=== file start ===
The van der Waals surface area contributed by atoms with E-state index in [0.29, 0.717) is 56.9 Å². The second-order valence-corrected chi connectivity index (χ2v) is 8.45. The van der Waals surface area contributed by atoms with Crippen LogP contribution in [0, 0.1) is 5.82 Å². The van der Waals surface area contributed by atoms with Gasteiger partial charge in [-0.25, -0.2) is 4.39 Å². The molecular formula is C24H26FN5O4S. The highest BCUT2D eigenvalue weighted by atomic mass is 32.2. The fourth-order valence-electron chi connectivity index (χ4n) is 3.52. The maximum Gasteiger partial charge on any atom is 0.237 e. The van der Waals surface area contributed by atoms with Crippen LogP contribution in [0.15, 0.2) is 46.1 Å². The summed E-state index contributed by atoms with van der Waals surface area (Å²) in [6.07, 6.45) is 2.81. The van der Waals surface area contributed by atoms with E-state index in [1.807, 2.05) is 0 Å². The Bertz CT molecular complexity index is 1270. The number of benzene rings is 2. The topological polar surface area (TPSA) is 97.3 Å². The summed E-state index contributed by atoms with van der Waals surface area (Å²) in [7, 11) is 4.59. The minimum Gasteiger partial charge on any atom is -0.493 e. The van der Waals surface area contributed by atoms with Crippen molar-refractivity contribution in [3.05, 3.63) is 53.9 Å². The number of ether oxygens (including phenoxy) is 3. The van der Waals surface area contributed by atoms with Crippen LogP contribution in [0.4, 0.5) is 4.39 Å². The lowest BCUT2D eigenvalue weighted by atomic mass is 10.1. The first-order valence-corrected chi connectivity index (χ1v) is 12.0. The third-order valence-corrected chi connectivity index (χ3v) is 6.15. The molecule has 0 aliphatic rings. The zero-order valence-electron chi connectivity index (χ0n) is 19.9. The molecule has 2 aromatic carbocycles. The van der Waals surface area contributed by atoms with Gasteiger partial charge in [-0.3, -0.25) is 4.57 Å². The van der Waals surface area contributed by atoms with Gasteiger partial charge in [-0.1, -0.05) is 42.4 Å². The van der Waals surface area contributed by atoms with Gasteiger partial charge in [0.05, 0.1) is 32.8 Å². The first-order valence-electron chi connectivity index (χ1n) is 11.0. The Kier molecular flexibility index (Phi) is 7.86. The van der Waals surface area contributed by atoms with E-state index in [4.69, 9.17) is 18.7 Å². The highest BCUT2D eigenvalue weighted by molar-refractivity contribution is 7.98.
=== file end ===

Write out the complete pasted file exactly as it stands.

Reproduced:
The van der Waals surface area contributed by atoms with E-state index in [0.29, 0.717) is 56.9 Å². The second-order valence-corrected chi connectivity index (χ2v) is 8.45. The van der Waals surface area contributed by atoms with Crippen LogP contribution in [0, 0.1) is 5.82 Å². The van der Waals surface area contributed by atoms with Gasteiger partial charge in [-0.25, -0.2) is 4.39 Å². The molecular formula is C24H26FN5O4S. The highest BCUT2D eigenvalue weighted by atomic mass is 32.2. The fourth-order valence-electron chi connectivity index (χ4n) is 3.52. The maximum Gasteiger partial charge on any atom is 0.237 e. The van der Waals surface area contributed by atoms with Crippen LogP contribution in [0.15, 0.2) is 46.1 Å². The summed E-state index contributed by atoms with van der Waals surface area (Å²) in [6.07, 6.45) is 2.81. The van der Waals surface area contributed by atoms with E-state index in [1.807, 2.05) is 0 Å². The Bertz CT molecular complexity index is 1270. The number of benzene rings is 2. The topological polar surface area (TPSA) is 97.3 Å². The summed E-state index contributed by atoms with van der Waals surface area (Å²) in [7, 11) is 4.59. The minimum Gasteiger partial charge on any atom is -0.493 e. The van der Waals surface area contributed by atoms with Crippen molar-refractivity contribution in [3.05, 3.63) is 53.9 Å². The number of ether oxygens (including phenoxy) is 3. The van der Waals surface area contributed by atoms with Crippen LogP contribution in [0.4, 0.5) is 4.39 Å². The lowest BCUT2D eigenvalue weighted by atomic mass is 10.1. The first-order valence-corrected chi connectivity index (χ1v) is 12.0. The third-order valence-corrected chi connectivity index (χ3v) is 6.15. The molecule has 0 aliphatic rings. The zero-order valence-electron chi connectivity index (χ0n) is 19.9. The molecule has 2 aromatic carbocycles. The van der Waals surface area contributed by atoms with Gasteiger partial charge in [-0.3, -0.25) is 4.57 Å². The van der Waals surface area contributed by atoms with Gasteiger partial charge in [-0.1, -0.05) is 42.4 Å². The van der Waals surface area contributed by atoms with Gasteiger partial charge in [0.05, 0.1) is 32.8 Å². The first-order valence-electron chi connectivity index (χ1n) is 11.0. The Kier molecular flexibility index (Phi) is 7.86. The van der Waals surface area contributed by atoms with E-state index in [4.69, 9.17) is 18.7 Å². The highest BCUT2D eigenvalue weighted by molar-refractivity contribution is 7.98.